Category Archives: Sociology of science

Assessments, meta-analyses, discussion and peer review

by Judith Curry

There is an unfortunate knowledge monopoly in climate science and policy – the IPCC and UNFCCC.  As a result there is insufficient intellectual and political diversity in assessments about climate change.  To break this monopoly, we need identify new frameworks for encouraging, publishing and publicizing independent and interdisciplinary ideas and assessments.

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The Siddhartha heuristic

by Judith Curry

Siddhārtha Gautama was a prince who was only told good news, and protected from seeing suffering and death. But he finally realised that he was not seeing the world as it really was, and so he left his palace to first take on the life as a wandering ascetic, and eventually to become the Buddha. – David Spiegelhalter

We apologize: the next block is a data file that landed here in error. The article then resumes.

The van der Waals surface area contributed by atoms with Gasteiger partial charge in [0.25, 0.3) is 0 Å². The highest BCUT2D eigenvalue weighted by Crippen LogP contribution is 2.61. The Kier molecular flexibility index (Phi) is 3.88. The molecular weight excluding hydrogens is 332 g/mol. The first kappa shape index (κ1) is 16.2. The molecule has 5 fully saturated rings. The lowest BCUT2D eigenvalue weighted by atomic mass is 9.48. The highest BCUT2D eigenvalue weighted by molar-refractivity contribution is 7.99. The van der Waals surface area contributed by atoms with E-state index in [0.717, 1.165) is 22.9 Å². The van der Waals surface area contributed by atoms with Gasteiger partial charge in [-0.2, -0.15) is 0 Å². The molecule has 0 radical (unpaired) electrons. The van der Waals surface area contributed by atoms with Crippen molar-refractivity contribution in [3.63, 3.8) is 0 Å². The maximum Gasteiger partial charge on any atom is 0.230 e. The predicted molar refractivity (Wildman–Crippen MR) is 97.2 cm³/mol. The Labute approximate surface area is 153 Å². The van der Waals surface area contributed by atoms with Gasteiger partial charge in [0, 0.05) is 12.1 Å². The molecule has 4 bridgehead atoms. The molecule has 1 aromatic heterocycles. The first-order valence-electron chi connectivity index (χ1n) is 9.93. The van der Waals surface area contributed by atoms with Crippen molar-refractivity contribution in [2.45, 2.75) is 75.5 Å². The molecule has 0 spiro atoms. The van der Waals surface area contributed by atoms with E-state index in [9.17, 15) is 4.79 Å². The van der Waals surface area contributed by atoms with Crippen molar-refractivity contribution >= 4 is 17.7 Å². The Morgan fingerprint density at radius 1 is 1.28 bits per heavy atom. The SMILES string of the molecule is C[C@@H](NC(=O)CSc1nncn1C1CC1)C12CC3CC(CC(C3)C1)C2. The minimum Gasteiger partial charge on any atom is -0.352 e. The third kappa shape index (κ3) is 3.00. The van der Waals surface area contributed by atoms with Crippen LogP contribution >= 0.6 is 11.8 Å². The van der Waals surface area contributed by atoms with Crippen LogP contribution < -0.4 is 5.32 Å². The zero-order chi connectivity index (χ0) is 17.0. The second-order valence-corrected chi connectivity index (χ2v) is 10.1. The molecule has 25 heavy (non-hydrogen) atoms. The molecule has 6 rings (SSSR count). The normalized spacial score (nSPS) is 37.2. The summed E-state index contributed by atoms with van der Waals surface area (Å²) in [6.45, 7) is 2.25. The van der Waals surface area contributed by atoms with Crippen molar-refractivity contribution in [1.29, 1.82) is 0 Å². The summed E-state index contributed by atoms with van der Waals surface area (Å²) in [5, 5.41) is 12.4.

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Which climate change papers ‘matter’?

by Judith Curry

A recent series of posts by Climate Brief has some interesting answers and raises some important questions.

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A key admission regarding climate memes

by Andy West

Lewandowsky and Oreskes raise the prospect that via the agency of memes, the climate Consensus with its high certainty of danger, could be a socially generated artifact and not a scientific fact.

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Science: in the doghouse(?)

by Judith Curry

One of the most sensitive issues in science today: the idea that something has gone fundamentally wrong with one of our greatest human creations. – Richard Horton

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Scientific integrity versus ideologically-fueled research

by Judith Curry

The main intellectual fault in all these cases is failing to be responsive to genuine empirical concerns, because doing so would make one’s political point weaker or undermine a cherished ideological perspective. – Heather Douglas

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Tackling human biases in science

by Judith Curry

Psychologist Brian Nosek of the University of Virginia says that the most common and problematic bias in science is “motivated reasoning”: We interpret observations to fit a particular idea.

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